Home China Insights How Does China Feed Its Billion-Plus Citizens?

How Does China Feed Its Billion-Plus Citizens?

China is home to about 1.4 billion people, more than the population of Europe and North America combined. Such a large population inevitably demands large amounts of food. It is therefore no wonder that China is the number one producer of food in the world. However, not everything is safe and sound in China as far as food is concerned. In recent times, there has been a growing worry about food security. So how does China feed its large population?

Feeding the population

Feeding 1.4 billion people is a pretty tough thing in China given that it has one-fifth of the global population but only less than a tenth of the world’s farmland. Of the 334 million acres of arable land potentially usable for agriculture, almost 37 million is considered polluted and has been set aside for restoration.

Over 90 percent of China’s farms are 2.5 acres or less in size, one of the smallest average farm sizes in the world. The country’s total farmland is split into around 200 million farms. In addition, a good part of China is either desert or mountainous terrain. All these factors make Western-style giant farms impossible in the country. In 2019, the World Bank’s Food Sustainability Index (FSI) ranked china 38th out of 113 nations with regard to food security and quality.

The rapid economic development of the past two decades has resulted in a rising demand for food. Large-scale investments in agriculture have enabled China to roughly maintain a 1:1 ratio when it comes to grain production and consumption. However, several countries like the U.S. have a far higher production-consumption ratio in many food categories. For instance, America’s grain production-consumption ratio stands at 14:1, meaning that it produces 14 times the grain it consumes.

Tractor in a field
Chinese companies are buying up farmland overseas. (Image: Pixabay / CC0 1.0)

During the 2003-2017 period, China’s food imports rose by more than 7 times, from around US$14 billion to US$104 billion. In the same period, China’s food exports only grew 3 times, from about US$20 billion to US$59.6 billion. This essentially means that rising food demand has far outstripped what China can produce. The government has been paying huge subsidies to boost agriculture. In 2018, almost US$206 billion was paid in agriculture subsidies, which is higher than what the EU (US$110 billion) and the U.S. ($44 billion) paid combined.

Chinese companies have started investing in agricultural land abroad to meet production shortfalls in the country. During 2000-2018, China bought around 3.2 million hectares of land in foreign nations, making it the second biggest foreign landowner, just behind the UK. However, such purchases have been met with resistance in the past several years as countries have grown wary of the communist regime and its intentions.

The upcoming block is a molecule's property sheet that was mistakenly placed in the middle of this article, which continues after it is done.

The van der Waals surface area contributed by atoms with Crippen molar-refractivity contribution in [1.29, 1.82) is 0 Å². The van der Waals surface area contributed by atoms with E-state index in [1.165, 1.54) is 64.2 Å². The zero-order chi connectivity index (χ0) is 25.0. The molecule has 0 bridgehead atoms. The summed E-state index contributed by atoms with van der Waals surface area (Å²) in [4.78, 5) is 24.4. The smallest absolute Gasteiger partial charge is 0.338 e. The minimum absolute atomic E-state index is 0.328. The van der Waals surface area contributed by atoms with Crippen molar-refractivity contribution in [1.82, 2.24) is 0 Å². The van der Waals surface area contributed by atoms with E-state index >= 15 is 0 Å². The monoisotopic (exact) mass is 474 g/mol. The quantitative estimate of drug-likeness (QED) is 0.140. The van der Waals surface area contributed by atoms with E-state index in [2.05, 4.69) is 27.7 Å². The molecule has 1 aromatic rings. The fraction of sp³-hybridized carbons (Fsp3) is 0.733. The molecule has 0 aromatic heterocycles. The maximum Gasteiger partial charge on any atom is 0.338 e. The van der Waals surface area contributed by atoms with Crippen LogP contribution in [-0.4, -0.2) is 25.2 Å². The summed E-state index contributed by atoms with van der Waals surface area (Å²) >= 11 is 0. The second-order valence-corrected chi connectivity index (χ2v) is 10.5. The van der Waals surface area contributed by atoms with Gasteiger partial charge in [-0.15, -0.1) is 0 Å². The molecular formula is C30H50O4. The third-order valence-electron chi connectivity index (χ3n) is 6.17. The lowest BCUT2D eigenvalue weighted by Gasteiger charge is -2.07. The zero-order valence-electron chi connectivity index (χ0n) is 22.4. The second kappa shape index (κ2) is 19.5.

Food security

In the short term, concerns about food security have been rising in Chinese diplomatic circles. The devastating floods along the Yangtze River are believed to have negatively affected food production. In many areas, authorities are forcing farmers to plant staple crops instead of trees or other produce. In the long-term, the country’s population is expected to reach about 1.5 billion by 2030, at which time it will need an additional 100 million tons of grain every year.

wheat grain
China will need an additional 100 million tons of grains per year by 2030. (Image: Pixabay / CC0 1.0)

In February this year, Beijing released its annual agricultural policy guidelines in which it stressed the importance of achieving self-reliance in the production of staple grains, especially wheat and rice. The policy calls for increased use of high-yielding crops, as well as rotational farming between corn and soybeans. During 2020-2021, the production of corn is estimated to fall by 4 percent. Rice production was supposed to rise in this period. However, some experts believe that the recent floods will cut down rice production by up to 5 percent.

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Vision Times Staff
Vision Times is a kaleidoscopic view into the most interesting stories on the web. We also have a special talent for China stories — read About Us to find out why. Vision Times. Fascinating stuff.

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